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From Sean Bridges <>
Subject Re: Memory question
Date Wed, 16 May 2012 05:00:41 GMT
Another solution is to set -Xmx == -Xms, and make a native call to
mlockall on application startup, this will prevent the jvm from

Using JNA, calling mlockall is not very hard, you can see how
cassandra does it here,


On Tue, May 15, 2012 at 1:12 PM, Nader, John P <> wrote:
> We've encountered this issue and came up with a fairly good approach to
> address it.
> We are on Lucene 3.0.2 with Java 1.6.0_29.  Our indices are about 35GB in
> size.  Our JVM runs at 20GB of heap, with about 12GB of steady usage.  Our
> server has 32GB total.
> What would happen in our case is that the linux would page in more and
> more of the memory mapped index files into memory, forcing idle portions
> of the JVM heap to be swapped out.  This was not an issue until our CMS GC
> kicked in.  This would force swapping in of all JVM memory to collect
> unused references.  I/O wait would shoot up and performance would suffer.
> Yes, even CMS can kill performance is you are swapping.  The tell-tale
> sign was a spike in inbound swap at the start of CMS.
> In our case, we addressed the situation using iCMS, which is Incremental
> CMS.  This takes the mark phase (and sweep too?) and does it continuously
> with a configurable duty cycle.  The result was that swapping was smoothed
> out to be a small stead drag on the system instead of a hard spike.  There
> was an small loss in performance, but a big gain in stability.
> This tuning may be an option for you.  BTW, pmap will give you statistic
> on total file size and how much is resident.  The java heap shows up in
> pmap as well on linux, so you can determine how much of that is in memory
> as well.
> John
> On 5/15/12 3:38 PM, "Chris Bamford" <> wrote:
>>Thanks Uwe.
>>What I'd like to understand is the implications of this on a server which
>>opens a large number of indexes over a long period. Will this non-heap
>>memory continue to grow? Will gc be effective at spotting it and
>>releasing it via references in the heap?
>> I had an instance yesterday where a server swapped itself to a
>>standstill and had to be restarted. The load average was through the roof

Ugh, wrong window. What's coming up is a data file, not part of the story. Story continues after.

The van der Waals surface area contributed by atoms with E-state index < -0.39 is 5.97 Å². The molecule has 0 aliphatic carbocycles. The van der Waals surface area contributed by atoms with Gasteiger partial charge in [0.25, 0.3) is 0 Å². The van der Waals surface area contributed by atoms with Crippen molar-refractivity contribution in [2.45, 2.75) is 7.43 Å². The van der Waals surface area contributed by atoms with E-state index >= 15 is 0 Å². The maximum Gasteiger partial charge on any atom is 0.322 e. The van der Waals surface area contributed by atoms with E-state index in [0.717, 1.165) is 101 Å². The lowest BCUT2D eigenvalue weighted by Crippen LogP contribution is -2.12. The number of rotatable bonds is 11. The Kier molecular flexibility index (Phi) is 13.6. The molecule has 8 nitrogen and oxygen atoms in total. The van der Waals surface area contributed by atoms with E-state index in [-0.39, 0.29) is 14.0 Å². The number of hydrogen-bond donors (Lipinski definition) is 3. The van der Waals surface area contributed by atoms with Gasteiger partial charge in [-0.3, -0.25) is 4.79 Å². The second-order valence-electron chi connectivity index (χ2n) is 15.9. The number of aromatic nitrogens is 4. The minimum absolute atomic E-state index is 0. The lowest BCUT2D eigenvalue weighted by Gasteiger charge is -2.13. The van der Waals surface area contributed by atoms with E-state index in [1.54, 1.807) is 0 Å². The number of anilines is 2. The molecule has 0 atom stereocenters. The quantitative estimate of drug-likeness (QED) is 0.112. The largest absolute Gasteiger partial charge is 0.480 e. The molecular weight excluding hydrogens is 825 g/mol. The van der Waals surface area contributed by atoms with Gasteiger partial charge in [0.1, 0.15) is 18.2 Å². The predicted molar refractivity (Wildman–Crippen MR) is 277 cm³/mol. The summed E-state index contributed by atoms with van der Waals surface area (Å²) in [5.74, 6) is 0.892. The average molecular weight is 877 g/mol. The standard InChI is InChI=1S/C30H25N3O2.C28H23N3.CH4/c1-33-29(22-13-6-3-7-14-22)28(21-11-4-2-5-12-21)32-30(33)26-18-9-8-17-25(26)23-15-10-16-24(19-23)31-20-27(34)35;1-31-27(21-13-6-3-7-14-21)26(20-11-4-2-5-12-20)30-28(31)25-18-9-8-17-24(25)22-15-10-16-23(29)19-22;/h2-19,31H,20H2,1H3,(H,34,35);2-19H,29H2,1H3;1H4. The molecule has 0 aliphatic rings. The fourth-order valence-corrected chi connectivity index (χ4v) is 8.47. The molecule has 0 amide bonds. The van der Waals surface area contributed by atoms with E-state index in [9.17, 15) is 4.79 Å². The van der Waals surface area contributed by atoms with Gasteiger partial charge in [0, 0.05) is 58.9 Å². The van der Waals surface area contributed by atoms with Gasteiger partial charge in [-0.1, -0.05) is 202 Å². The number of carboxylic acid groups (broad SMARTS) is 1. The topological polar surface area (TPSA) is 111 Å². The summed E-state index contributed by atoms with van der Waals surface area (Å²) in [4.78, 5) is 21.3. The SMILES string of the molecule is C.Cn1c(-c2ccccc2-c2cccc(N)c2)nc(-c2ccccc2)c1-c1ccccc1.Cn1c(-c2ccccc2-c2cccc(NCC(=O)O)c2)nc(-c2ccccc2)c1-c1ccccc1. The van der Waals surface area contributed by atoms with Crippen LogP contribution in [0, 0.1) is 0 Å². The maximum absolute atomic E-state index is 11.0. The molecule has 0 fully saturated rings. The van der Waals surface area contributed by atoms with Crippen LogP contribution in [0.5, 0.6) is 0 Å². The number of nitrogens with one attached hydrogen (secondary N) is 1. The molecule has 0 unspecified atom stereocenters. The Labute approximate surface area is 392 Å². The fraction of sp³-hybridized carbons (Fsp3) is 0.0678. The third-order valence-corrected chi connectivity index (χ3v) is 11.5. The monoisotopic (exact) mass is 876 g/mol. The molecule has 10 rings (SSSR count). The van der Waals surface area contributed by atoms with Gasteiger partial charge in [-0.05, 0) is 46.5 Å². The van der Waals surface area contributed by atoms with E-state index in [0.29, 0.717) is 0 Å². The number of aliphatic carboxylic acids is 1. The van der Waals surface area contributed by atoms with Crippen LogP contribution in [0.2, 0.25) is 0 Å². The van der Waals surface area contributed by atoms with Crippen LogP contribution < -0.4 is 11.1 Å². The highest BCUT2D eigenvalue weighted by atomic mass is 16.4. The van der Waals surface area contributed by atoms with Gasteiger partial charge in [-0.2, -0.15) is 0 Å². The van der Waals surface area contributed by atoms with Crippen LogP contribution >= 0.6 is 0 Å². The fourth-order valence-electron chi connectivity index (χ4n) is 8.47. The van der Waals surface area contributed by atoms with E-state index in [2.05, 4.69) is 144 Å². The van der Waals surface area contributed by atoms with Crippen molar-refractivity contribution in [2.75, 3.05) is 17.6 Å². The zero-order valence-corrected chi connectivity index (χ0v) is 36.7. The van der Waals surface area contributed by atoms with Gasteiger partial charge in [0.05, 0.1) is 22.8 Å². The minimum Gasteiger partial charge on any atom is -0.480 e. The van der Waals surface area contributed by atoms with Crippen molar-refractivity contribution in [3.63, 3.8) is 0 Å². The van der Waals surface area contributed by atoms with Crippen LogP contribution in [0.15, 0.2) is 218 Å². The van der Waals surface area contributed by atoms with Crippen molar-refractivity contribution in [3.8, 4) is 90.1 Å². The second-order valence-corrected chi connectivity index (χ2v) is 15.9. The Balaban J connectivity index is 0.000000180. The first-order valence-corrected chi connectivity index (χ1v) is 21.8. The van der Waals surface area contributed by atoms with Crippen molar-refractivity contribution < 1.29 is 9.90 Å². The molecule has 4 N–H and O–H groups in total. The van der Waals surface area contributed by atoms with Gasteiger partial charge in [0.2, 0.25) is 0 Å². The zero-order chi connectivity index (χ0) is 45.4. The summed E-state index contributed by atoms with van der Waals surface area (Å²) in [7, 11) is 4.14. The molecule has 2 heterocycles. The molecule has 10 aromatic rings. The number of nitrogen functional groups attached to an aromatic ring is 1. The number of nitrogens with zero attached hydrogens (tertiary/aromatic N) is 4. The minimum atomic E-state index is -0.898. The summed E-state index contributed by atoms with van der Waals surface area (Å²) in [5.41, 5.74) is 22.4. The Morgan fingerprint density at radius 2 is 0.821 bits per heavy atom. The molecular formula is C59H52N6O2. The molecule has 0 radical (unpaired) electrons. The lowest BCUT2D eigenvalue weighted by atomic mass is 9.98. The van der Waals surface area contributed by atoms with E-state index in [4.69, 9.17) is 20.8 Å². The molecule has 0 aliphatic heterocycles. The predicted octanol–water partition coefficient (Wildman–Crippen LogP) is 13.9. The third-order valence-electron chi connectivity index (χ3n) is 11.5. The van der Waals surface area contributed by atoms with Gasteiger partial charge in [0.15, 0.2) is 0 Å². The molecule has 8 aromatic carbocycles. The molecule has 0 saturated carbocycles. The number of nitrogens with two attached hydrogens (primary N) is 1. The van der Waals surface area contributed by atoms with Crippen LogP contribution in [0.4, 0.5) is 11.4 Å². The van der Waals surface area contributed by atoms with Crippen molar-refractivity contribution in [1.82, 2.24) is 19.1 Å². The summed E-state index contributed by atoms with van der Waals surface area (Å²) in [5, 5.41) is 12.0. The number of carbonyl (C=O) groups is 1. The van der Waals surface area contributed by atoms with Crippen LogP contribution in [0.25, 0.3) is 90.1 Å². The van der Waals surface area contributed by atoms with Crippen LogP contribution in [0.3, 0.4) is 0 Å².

>>and I am trying to understand why. One of my recent changes is updating
>>from 2.3 to 3.6, so naturally I am keen to know the impact of the mmap
>>stuff which is now standard under the covers.
>>My server caches indexsearchers and then closes them based on how full
>>the heap is getting. My worry is that if the bulk of the memory is being
>>allocated outside the Jvm, how can I make sensible decisions?
>>Thanks for any pointers / info.
>>-----Original Message-----
>>Sent: Tue, 15 May 2012 18:10
>>Subject: RE: Memory question
>>It mmaps the files into virtual memory if it runs on a 64 bit JVM. Because
>>of that you see the mmapped CFS files. This is outside Java Heap and is
>>*virtual* no RAM is explicitely occupied except the O/S cache.
>>Uwe Schindler
>>H.-H.-Meier-Allee 63, D-28213 Bremen
>>> -----Original Message-----
>>> From: Chris Bamford []
>>> Sent: Tuesday, May 15, 2012 4:47 PM
>>> To:
>>> Subject: Memory question
>>> Hi
>>> Can anyone tell me what happens to the memory when Lucene opens an
>>> Is it loaded into the JVM's heap or is it mapped into virtual memory
>>outside of
>>> it?
>>> I am running on Linux and if I use pmap on the PID of my JVM, I can see
>>lots of
>>> entries for index cfs files.
>>> Does this mean that indexes are mapped into non-heap memory?  If so, how
>>> can I monitor the space my process is using if I cache open
>>> The details are:
>>> Sun 64-bit JVM on Linux.
>>> Lucene 3.6 running in 2.3 compatibility mode (as we are in the in the
>>process of
>>> a migration to 3.6)
>>> Thanks,
>>> - Chris
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